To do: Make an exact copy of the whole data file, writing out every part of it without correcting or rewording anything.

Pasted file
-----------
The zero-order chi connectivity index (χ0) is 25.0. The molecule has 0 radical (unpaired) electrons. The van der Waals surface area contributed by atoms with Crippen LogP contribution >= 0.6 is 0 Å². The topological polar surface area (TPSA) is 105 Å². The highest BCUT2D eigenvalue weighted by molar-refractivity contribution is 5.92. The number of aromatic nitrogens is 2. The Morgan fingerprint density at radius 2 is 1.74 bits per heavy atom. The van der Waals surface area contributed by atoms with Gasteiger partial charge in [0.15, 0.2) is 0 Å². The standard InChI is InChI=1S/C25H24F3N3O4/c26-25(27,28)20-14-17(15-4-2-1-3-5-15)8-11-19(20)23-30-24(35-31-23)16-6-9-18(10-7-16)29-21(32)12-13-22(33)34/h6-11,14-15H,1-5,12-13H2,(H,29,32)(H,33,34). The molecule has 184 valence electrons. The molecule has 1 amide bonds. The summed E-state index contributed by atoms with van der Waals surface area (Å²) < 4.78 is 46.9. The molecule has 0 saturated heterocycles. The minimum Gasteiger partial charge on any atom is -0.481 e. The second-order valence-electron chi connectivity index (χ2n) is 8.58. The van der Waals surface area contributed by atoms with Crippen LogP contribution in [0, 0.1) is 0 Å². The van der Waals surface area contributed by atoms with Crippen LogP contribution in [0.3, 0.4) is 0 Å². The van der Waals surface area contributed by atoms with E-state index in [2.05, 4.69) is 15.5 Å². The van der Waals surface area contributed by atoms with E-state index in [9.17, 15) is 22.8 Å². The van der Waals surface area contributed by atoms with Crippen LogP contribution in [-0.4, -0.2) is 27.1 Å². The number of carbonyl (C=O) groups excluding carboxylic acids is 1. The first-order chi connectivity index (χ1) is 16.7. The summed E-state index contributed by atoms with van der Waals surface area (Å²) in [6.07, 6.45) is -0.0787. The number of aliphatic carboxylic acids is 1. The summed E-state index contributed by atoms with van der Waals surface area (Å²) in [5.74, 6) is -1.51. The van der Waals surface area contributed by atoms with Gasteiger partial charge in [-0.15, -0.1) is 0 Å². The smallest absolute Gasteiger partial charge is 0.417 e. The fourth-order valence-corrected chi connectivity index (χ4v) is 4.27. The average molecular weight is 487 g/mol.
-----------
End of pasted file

The zero-order chi connectivity index (χ0) is 25.0. The molecule has 0 radical (unpaired) electrons. The van der Waals surface area contributed by atoms with Crippen LogP contribution >= 0.6 is 0 Å². The topological polar surface area (TPSA) is 105 Å². The highest BCUT2D eigenvalue weighted by molar-refractivity contribution is 5.92. The number of aromatic nitrogens is 2. The Morgan fingerprint density at radius 2 is 1.74 bits per heavy atom. The van der Waals surface area contributed by atoms with Gasteiger partial charge in [0.15, 0.2) is 0 Å². The standard InChI is InChI=1S/C25H24F3N3O4/c26-25(27,28)20-14-17(15-4-2-1-3-5-15)8-11-19(20)23-30-24(35-31-23)16-6-9-18(10-7-16)29-21(32)12-13-22(33)34/h6-11,14-15H,1-5,12-13H2,(H,29,32)(H,33,34). The molecule has 184 valence electrons. The molecule has 1 amide bonds. The summed E-state index contributed by atoms with van der Waals surface area (Å²) < 4.78 is 46.9. The molecule has 0 saturated heterocycles. The minimum Gasteiger partial charge on any atom is -0.481 e. The second-order valence-electron chi connectivity index (χ2n) is 8.58. The van der Waals surface area contributed by atoms with Crippen LogP contribution in [0, 0.1) is 0 Å². The van der Waals surface area contributed by atoms with Crippen LogP contribution in [0.3, 0.4) is 0 Å². The van der Waals surface area contributed by atoms with E-state index in [2.05, 4.69) is 15.5 Å². The van der Waals surface area contributed by atoms with E-state index in [9.17, 15) is 22.8 Å². The van der Waals surface area contributed by atoms with Crippen LogP contribution in [-0.4, -0.2) is 27.1 Å². The number of carbonyl (C=O) groups excluding carboxylic acids is 1. The first-order chi connectivity index (χ1) is 16.7. The summed E-state index contributed by atoms with van der Waals surface area (Å²) in [6.07, 6.45) is -0.0787. The number of aliphatic carboxylic acids is 1. The summed E-state index contributed by atoms with van der Waals surface area (Å²) in [5.74, 6) is -1.51. The van der Waals surface area contributed by atoms with Gasteiger partial charge in [-0.15, -0.1) is 0 Å². The smallest absolute Gasteiger partial charge is 0.417 e. The fourth-order valence-corrected chi connectivity index (χ4v) is 4.27. The average molecular weight is 487 g/mol.